We hear about tissue culture technology everyday in our biologic lives. The first thing that goes on to our mind when we hear tissue culture is certainly the formation of the same plant as the parent. Many developed countries began to advance this technology to be developed in their own country. Often developed countries also take genes from native germplasm from other countries’ plants to develop in their own country. Here we will discuss further whether the development of plant genes of a country in another country is good or not to do. Often tissue culture is an alternative to vegetative breeding because of constraints in the proliferation of generative plants. Common constraints are very little or no seeds produced by generative plants and generative plants do not have endosperm and for example we can see on orchid seeds.
In the invitro , explants were maintained on sterile media both solid and liquid. Then some of the explants experience growth and form callus (parts of cells that have not differentiated). In callus formation is influenced by the selection of explants, explants taken can be taken from shoots, tubers, stem ends, leaves, roots and especially from the young parts of the meristem such as young leaves, root tips and stems, keeping seeds, and so on.
Tissue Culture Technology
After seeing a brief explanation of the in vitro technique above, the stages in tissue culture can be explained in detail. What are the stages in implementing tissue culture? First, Making media, finished media is placed on a test tube or glass bottles. There are 2 kinds of media used for explants, namely solid media (in the form of gel solids and then the nutrient mixture is inserted in the solid gel) and liquid media (in the form of liquid media that is calm or always moving depending on needs and then the nutrient mixture dissolved in water). The media added varied both in type and amount depending on the purpose of the tissue culture. The media used must also be sterilized by heating it with an autoclave.
Often these lateral buds are difficult to see with the naked eye but have leaf growing points which contain many prospective shoots. The development of adventitious shoots that have many species, plant organs such as roots, shoots, or tubers can be induced to form tissues that are not usually produced in these organs. , and the last is Somatic embryogenesis. The greatest potential for cloning multiplication is through somatic embryogenesis, where 1 cell can produce 1 embryo and become a complete plant. Somatic embryogenesis can occur in callus.
Nowadays tissue culture techniques are used not only as a means to study physiological and biochemical aspects of plants, especially proof of the totipotency theory. However, it has developed into a method for various purposes such as Micropropagation (Micro plant propagation) Tissue culture technology has been used to assist large-scale plant production through micropropagation. Initially small amounts of plant tissue can produce hundreds or even thousands of plants continuously.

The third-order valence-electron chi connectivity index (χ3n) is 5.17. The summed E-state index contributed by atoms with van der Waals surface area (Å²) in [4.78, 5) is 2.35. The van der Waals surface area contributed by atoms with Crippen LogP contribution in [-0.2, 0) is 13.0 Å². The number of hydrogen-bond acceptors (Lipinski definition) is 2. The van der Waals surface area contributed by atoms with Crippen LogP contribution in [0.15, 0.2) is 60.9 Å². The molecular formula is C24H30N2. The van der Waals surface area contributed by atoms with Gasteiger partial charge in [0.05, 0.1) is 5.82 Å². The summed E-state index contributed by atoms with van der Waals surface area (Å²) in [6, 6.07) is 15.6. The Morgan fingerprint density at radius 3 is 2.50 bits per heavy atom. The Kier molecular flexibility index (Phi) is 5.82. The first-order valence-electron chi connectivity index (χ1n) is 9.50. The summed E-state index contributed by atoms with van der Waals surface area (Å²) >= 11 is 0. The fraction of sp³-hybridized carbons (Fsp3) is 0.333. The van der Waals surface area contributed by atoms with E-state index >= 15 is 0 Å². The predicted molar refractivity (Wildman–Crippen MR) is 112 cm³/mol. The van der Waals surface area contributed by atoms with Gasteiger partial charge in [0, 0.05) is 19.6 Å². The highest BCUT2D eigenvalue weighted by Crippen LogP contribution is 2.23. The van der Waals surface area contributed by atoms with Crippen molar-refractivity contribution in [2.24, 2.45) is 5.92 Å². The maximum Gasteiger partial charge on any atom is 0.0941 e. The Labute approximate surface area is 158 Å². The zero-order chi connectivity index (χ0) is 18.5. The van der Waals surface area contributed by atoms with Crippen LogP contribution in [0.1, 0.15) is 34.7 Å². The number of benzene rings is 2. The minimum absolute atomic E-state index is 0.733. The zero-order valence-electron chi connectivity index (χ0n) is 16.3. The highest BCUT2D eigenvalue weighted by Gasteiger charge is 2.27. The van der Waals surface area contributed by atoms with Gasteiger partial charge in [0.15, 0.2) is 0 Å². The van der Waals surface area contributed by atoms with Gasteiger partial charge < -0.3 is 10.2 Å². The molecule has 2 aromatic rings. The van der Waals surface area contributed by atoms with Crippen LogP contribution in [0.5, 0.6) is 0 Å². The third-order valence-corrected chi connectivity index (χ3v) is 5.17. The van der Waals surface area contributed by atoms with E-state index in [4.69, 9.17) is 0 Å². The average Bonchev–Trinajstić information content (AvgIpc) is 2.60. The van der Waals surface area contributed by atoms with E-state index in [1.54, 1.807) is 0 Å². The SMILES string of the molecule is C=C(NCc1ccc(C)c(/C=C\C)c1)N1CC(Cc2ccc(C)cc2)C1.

Tissue culture techniques have become an important part in helping the success of genetic engineering of plants (gene transfer). For example, transfer of bacterial genes (such as the cry gene from Bacillus thuringensis) into plant cells will be expressed after the regeneration of the transgenic plants is reached. As in the research of the agricultural engineering university of Padjadjaran, transforming the pulut corn genes which are tolerant to drought but have low yield potential because of the small size of the cob and easily broken and attacked by pests With the genes of Bacillus thuringiensis (gram positive bacteria) to obtain corn plants pulut Bt which is resistant to seed fly larvae.
I do not agree with the country that takes germplasm genes from other countries to develop in their own country. Tissue culture means multiplying plants according to their parent properties through the germplasm gene. By this means developed countries steal a country’s wealth for its own sake. If successful, surely developed countries want to research further and take the gene again. Especially if the gene is not suitable in other countries’ climate, it will certainly be wasted. Continuous retrieval can cause extinction of the plant. This is not in line with the laws and regulations that have been made that we have taken a high risk of developing tissue culture technologies for existing plants.
Because a country’s germplasm is a blessing that must be mantain to create an environmental balance.